Sunday, September 30, 2007


Today's New York Times travel section has suggestions for how to spend 36 Hours in Asheville, North Carolina. Asheville is easily one of my favorite small cities in the US. My best man and his lovely wife and beautiful baby live there and over the decade-plus since he moved to Western Carolina I've spent a lot of time there, including the bulk of a summer back in 2001. If you can, go.

On Sex; On Selfishness

Two articles in the Sunday Boston Globe caught my eye today: Paul Abramson, a psychology professor at UCLA, argues that many of the prohibitions preventing relationships between instructors and students at universities should be lifted, and he makes a pretty compelling case. With the exception of cases where a professor has direct supervision over a student, it seems dubious to assert that romantic relationships are any business of a college or university administration.

Jake Helpern, meanwhile, effectively shows that a good hunk of the new generation of recent college graduates are narcissistic jerks. That's right, sports fans: The Baby-Boomers produced self-absorbed offspring. But before we get too smug: I'm considered part of this generation, and odds are, so are you. (One expert pegs anyone born after 1970 as part of this "entitlement generation.") But it's not all bad news -- come to find out, this generation also carries with it strengths. That narcissism might be a source of strength, not merely annoyance. So just read the piece, you selfish jerk.

Saturday, September 29, 2007

On "Educrats"

Over at Cliopatria Hugo Schwyzer has a great post that is too sane for any of its targets to grasp, as it rails on the power those he calls "educrats" have to impose their blinkered views of educational policy (couched under the buzzword of "accountability") on higher education.

Whenever we are compelled to partake in one of these education department-sponsored shell games I want to make a simple request of those who have taken it upon themselves to be our teaching betters: Could I please see your teaching evaluations? I have always believed evals to be a blunt instrument rather than a sharp tool, but it's the most obvious measure we have. I have always assumed, and believe that my suspisions would be borne out were I ever to have access to the evidence, that education professors don't actually perform any better than the rest of us. So why is it that they get to impose their pedagogical norms on content, writing, and analysis related fields?

And don't get me started on interference from state legislatures. Even when well meaning, their demands end up being so catastrophically foolish and shortsighted as to defy reality. If any of this sounds familiar to you, read Schwyzer's self-described "polemic."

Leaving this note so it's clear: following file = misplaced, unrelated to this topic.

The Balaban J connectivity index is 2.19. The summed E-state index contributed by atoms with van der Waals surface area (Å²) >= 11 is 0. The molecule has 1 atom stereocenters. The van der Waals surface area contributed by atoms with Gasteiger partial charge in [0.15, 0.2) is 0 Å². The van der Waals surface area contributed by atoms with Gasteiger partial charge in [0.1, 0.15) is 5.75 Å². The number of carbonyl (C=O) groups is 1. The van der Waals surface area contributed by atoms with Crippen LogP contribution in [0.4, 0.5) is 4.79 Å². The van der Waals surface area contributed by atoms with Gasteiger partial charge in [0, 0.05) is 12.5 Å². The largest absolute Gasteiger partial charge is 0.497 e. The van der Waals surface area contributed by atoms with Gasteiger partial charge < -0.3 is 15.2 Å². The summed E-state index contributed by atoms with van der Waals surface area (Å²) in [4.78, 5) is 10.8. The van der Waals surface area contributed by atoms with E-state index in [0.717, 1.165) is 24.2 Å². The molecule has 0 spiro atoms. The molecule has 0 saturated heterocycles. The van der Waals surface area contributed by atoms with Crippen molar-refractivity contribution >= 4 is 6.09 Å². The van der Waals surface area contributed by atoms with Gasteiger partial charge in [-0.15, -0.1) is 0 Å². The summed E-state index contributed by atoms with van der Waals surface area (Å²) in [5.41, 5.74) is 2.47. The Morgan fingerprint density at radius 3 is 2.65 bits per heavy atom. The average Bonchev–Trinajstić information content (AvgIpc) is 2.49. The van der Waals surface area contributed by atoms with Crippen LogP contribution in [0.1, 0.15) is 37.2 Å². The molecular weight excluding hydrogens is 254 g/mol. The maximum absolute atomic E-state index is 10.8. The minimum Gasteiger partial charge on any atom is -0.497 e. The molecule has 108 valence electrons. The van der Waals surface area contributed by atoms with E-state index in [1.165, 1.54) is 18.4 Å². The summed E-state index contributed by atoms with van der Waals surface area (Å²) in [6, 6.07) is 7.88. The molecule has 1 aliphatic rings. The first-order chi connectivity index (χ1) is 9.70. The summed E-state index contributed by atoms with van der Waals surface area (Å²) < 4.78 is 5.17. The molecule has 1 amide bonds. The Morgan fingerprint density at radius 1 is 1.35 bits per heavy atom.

At the South Africa Blog

I've been busy at the FPA's South Africa Blog, covering terrain such as the ANC's increasingly contentious succession battle, the crisis in Zimbabwe, African governance, and much, much more. Please check it out.

Friday, September 28, 2007

Curbing Use of the "S" Word

In an "Editorial Observer" column in today's New York Times Philip Boffey takes on the idiocy of invoking "socialized medicine" to attack the various health care proposals coming from the democratic candidates. I would go farther -- almost every invocation of "socialism" in the current political dialogue is so muddle-headed as to be laughable. Conservatives love to taint their opponents with socialist/Communist labels even if those labels are laughably inapt. It's their go-to move, as the Nazi analogy is for some elements of the left, though invocations of Nazism and fascism by now tend to cross aisles. That particular brand of idiocy, anyway, now transcends partisanship.

Life Trumps Sports

The Boston Globe has a long, disturbing feature on Hank Hendricks, the backup quarterback from the University of New Hampshire and protege of Doug Flutie who now faces murder charges for his role in beating a student to death in his upscale hometown of La Jolla, California. Hendricks was not one of the aggressors, but he was there when the fight and death happened and took a few steps that could be construed as leading to a coverup. Flutie continues to vouch for the young man and expects his exoneration.

Thursday, September 27, 2007

Happy Birthday Johnny Pesky

dcat wishes a happy 88th birthday to Sox legend Johnny Pesky. Arguably no one embodies the Red Sox more than Pesky, who is in his 55th season of being affiliated with the Sox. The right-field foul pole is named after him. He was best friends with Ted Williams. He still hits fungoes to the guys before games and he still has a uniform, even though curmudgeonly MLB officials won't let him on the bench during games. The current Red Sox players love him. 2004's championship was his reward as much as anyone's. Here's hoping that he gets to see his beloved Red Sox win another one this year.